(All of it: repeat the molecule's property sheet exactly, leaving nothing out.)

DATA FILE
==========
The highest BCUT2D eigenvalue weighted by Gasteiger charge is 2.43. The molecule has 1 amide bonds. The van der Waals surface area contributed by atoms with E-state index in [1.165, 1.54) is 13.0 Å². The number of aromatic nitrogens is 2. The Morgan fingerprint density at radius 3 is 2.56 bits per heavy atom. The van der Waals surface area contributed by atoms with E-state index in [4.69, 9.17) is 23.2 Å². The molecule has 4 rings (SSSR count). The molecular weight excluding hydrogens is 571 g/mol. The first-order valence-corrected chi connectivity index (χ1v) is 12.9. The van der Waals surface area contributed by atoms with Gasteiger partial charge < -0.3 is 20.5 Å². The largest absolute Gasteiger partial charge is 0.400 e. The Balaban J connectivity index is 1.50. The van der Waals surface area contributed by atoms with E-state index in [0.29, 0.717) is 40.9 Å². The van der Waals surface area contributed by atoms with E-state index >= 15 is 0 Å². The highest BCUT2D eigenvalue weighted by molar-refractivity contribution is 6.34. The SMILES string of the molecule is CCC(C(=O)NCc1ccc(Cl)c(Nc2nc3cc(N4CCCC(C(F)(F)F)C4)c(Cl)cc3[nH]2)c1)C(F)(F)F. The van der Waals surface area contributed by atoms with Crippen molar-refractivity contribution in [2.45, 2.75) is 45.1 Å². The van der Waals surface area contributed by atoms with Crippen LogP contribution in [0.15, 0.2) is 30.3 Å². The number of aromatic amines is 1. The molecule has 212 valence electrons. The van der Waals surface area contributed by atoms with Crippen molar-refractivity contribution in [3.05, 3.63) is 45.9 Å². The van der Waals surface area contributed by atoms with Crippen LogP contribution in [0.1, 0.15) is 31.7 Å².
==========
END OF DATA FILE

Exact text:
The highest BCUT2D eigenvalue weighted by Gasteiger charge is 2.43. The molecule has 1 amide bonds. The van der Waals surface area contributed by atoms with E-state index in [1.165, 1.54) is 13.0 Å². The number of aromatic nitrogens is 2. The Morgan fingerprint density at radius 3 is 2.56 bits per heavy atom. The van der Waals surface area contributed by atoms with E-state index in [4.69, 9.17) is 23.2 Å². The molecule has 4 rings (SSSR count). The molecular weight excluding hydrogens is 571 g/mol. The first-order valence-corrected chi connectivity index (χ1v) is 12.9. The van der Waals surface area contributed by atoms with Gasteiger partial charge < -0.3 is 20.5 Å². The largest absolute Gasteiger partial charge is 0.400 e. The Balaban J connectivity index is 1.50. The van der Waals surface area contributed by atoms with E-state index in [0.29, 0.717) is 40.9 Å². The van der Waals surface area contributed by atoms with E-state index >= 15 is 0 Å². The highest BCUT2D eigenvalue weighted by molar-refractivity contribution is 6.34. The SMILES string of the molecule is CCC(C(=O)NCc1ccc(Cl)c(Nc2nc3cc(N4CCCC(C(F)(F)F)C4)c(Cl)cc3[nH]2)c1)C(F)(F)F. The van der Waals surface area contributed by atoms with Crippen molar-refractivity contribution in [2.45, 2.75) is 45.1 Å². The van der Waals surface area contributed by atoms with Crippen LogP contribution in [0.15, 0.2) is 30.3 Å². The number of aromatic amines is 1. The molecule has 212 valence electrons. The van der Waals surface area contributed by atoms with Crippen molar-refractivity contribution in [3.05, 3.63) is 45.9 Å². The van der Waals surface area contributed by atoms with Crippen LogP contribution in [0.1, 0.15) is 31.7 Å².